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Although plastic endures, its components break down rapidly in water. Galacti points to a Styrofoam container and, with his microscopic vision, observes its polystyrene molecules, heavier than the water molecules, break down and dissolve in the ocean, creating small fragments called nurdles. Most of the plastic, however, can last for decades or longer.

We feel buried in all this plastic, about 50,000 pieces of trash per one square mile of the ocean or given the 614,517,609 square miles of ocean, 7 trillion penny-sized fragments of debris or enough to fill the U.S. Sears Tower three times. What does this avalanche of plastic mean for the water, for animals, and humans?

Consider fish and birds such as the albatross. Albatross chicks in the Pacific ingest five tons of objects such as a plastic cigarette lighter from Japan, a plastic child’s toy, and bottle caps. As a result, many of these chicks die because of the space the plastic takes up in their stomach. Or, they have punctured lungs and ingest harmful chemicals that attach to the trash.

As for the fish, primarily small filter feeders such as herring, tilapia, and goldfish, they suck in the nurdles, about the size of fish food pellets. In so doing, they ingest all the harmful chemicals such as BPA, PCBs, and phthalates, which kill the fish or change their sex from male to female and vice versa. If the fish survive their phthalate (cancer-causing chemical) diet, the plastic toxins get passed on to birds, larger fish, sharks, and humans that consume fish.

Ocean Cleanup

In 2013 a visionary 18-year-old, Boyan Slat, launched Ocean Cleanup, an organization dedicated to ridding the Oceans of the truckload of plastic, specifically targeting these monstrous garbage patches.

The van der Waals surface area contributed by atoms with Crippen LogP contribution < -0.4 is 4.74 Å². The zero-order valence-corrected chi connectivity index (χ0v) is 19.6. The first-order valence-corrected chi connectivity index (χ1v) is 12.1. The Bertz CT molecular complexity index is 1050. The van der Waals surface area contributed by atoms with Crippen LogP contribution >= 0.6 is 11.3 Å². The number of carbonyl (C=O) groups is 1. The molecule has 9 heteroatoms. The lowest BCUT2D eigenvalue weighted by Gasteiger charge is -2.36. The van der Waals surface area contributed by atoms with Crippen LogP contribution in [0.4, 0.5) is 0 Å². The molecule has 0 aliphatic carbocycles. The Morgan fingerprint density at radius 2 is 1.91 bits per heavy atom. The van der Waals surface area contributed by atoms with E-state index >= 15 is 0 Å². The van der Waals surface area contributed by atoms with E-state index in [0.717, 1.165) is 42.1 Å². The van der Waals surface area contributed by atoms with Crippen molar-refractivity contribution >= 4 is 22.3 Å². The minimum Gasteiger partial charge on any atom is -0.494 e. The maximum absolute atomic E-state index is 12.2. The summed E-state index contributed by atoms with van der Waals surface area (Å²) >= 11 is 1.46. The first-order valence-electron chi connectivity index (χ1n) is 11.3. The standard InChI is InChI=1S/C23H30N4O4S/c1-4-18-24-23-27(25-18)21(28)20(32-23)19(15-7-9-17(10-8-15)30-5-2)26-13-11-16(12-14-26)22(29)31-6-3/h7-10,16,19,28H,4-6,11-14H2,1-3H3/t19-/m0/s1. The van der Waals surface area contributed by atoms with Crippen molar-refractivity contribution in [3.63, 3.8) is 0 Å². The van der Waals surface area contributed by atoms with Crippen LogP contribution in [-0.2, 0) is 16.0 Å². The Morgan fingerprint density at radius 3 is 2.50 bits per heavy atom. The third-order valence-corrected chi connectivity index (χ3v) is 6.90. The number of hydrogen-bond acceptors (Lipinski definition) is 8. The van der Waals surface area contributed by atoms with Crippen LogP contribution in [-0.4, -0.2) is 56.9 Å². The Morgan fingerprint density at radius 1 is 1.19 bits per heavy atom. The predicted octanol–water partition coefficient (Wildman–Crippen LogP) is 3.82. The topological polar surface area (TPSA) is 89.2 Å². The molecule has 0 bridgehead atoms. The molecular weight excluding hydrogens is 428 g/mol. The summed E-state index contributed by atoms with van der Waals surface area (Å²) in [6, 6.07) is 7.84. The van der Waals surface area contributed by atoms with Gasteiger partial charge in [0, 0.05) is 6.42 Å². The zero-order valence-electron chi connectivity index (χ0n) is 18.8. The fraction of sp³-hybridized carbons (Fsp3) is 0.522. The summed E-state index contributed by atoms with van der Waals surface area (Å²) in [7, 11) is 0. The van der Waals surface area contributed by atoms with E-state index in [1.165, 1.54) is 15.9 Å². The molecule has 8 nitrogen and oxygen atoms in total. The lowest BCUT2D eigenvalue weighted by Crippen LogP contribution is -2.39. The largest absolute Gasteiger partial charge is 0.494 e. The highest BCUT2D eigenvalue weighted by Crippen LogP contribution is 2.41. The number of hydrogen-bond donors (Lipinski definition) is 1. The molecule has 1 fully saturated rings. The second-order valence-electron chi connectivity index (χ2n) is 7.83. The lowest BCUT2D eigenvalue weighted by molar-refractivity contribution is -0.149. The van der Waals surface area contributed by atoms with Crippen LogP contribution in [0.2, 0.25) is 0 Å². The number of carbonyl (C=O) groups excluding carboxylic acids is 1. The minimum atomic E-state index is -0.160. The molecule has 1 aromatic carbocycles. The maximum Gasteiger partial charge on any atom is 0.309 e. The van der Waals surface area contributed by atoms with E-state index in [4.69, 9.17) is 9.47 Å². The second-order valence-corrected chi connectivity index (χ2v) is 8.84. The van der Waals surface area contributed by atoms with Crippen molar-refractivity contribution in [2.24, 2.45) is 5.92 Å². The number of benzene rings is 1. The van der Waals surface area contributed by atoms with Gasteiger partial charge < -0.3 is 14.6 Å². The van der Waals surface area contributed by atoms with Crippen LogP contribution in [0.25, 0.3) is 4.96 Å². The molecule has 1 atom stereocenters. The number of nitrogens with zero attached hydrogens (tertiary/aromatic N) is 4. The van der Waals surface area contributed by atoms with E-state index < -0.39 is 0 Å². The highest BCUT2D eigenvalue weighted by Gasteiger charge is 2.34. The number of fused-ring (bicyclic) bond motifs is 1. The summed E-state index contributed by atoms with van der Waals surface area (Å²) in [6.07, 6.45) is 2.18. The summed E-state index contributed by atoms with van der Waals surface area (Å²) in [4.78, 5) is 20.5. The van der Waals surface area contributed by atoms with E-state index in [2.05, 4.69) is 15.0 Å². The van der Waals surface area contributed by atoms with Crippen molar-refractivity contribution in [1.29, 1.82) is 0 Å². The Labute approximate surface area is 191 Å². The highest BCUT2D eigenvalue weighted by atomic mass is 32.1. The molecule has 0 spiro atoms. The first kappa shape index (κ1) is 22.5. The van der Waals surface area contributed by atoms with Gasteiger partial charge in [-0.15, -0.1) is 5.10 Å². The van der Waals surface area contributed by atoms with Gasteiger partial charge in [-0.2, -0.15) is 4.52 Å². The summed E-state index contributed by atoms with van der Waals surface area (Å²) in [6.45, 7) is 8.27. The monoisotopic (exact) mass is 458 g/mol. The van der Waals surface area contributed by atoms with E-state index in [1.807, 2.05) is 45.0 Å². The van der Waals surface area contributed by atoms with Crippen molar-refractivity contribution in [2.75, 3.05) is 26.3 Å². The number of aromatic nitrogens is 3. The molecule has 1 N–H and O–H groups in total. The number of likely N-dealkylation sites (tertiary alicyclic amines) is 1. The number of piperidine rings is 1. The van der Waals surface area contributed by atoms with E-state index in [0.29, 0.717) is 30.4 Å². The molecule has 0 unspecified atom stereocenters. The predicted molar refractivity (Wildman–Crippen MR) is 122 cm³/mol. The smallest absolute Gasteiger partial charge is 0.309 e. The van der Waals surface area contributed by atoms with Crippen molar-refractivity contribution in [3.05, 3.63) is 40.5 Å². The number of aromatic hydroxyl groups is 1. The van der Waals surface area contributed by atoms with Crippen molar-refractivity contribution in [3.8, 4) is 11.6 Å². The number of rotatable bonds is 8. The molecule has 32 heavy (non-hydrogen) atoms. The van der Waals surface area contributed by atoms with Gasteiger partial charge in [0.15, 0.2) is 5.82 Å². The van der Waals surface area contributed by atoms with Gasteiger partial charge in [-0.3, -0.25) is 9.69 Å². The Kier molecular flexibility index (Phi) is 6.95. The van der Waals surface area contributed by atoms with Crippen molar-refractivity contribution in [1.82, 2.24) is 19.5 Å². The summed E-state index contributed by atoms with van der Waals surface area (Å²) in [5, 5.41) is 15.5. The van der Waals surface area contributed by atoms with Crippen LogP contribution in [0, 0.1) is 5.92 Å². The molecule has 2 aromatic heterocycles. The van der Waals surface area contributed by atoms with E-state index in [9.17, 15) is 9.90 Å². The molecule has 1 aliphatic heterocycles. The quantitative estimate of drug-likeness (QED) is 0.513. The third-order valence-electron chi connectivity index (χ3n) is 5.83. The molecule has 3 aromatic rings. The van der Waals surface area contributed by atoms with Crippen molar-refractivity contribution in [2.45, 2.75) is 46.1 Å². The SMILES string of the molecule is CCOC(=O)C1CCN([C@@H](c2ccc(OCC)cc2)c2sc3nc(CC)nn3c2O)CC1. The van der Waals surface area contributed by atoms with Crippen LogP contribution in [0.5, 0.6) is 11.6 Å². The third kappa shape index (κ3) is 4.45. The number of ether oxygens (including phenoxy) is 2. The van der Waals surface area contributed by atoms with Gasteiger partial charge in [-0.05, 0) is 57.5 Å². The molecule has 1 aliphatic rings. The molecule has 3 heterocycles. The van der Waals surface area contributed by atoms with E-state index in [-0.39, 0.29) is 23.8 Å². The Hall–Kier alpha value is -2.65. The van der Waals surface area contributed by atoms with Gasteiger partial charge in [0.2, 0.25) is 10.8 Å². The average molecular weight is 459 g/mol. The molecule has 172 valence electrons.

They have developed technology with buoys and skirts to garner vast quantities of this trash and concentrate it for easier removal, bringing it onshore for treatment and recycling into needed raw materials. Ocean Cleanup has done many tests in the North Sea where oceanic conditions are much more severe than in the Pacific. Their plan is to deploy the first experimental cleanup system in the Pacific in 2018. They project being able to rid that garbage patch of 50% of its harmful contents in 5 years. The least that can be said is here’s a concerted effort to try to overcome this blight.

We can’t put the responsibility for trash and pollution in the ocean solely on seafarers. The vast majority of the plastic is disposed of or tossed away on land. We add some 5,000 tons of plastic solids, the equivalent weight of 65 space shuttles, to the oceans every day. Now it’s time to not only start removing it but stop feeding the garbage patch.

We add some 5,000 tons of plastic, the weight of 65 space shuttles, to the oceans every day. Click To Tweet

Is the bottle half-full or half-empty, or in this case, are the world’s oceans getting trashier or cleaner?

This blog post is an excerpt from chapter 3.3 of Audit of the Universe